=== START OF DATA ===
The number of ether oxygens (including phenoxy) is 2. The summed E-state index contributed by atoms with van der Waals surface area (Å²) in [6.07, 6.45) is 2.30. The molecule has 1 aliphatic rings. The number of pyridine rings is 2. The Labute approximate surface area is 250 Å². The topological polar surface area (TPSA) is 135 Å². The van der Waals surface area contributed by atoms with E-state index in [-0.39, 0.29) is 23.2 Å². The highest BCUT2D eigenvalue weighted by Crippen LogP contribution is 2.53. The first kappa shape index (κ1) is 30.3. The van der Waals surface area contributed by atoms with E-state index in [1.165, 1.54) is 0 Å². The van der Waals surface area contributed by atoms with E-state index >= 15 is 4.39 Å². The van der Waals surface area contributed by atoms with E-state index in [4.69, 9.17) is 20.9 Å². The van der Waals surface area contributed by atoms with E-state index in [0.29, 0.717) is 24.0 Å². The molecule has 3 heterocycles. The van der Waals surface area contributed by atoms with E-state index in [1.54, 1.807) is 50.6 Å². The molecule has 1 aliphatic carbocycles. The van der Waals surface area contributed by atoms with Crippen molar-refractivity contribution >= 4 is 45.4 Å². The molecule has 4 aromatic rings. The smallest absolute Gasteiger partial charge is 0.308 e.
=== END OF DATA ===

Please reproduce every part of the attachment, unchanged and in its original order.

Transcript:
The number of ether oxygens (including phenoxy) is 2. The summed E-state index contributed by atoms with van der Waals surface area (Å²) in [6.07, 6.45) is 2.30. The molecule has 1 aliphatic rings. The number of pyridine rings is 2. The Labute approximate surface area is 250 Å². The topological polar surface area (TPSA) is 135 Å². The van der Waals surface area contributed by atoms with E-state index in [-0.39, 0.29) is 23.2 Å². The highest BCUT2D eigenvalue weighted by Crippen LogP contribution is 2.53. The first kappa shape index (κ1) is 30.3. The van der Waals surface area contributed by atoms with E-state index in [1.165, 1.54) is 0 Å². The van der Waals surface area contributed by atoms with E-state index >= 15 is 4.39 Å². The van der Waals surface area contributed by atoms with E-state index in [4.69, 9.17) is 20.9 Å². The van der Waals surface area contributed by atoms with E-state index in [0.29, 0.717) is 24.0 Å². The molecule has 3 heterocycles. The van der Waals surface area contributed by atoms with E-state index in [1.54, 1.807) is 50.6 Å². The molecule has 1 aliphatic carbocycles. The van der Waals surface area contributed by atoms with Crippen molar-refractivity contribution >= 4 is 45.4 Å². The molecule has 4 aromatic rings. The smallest absolute Gasteiger partial charge is 0.308 e.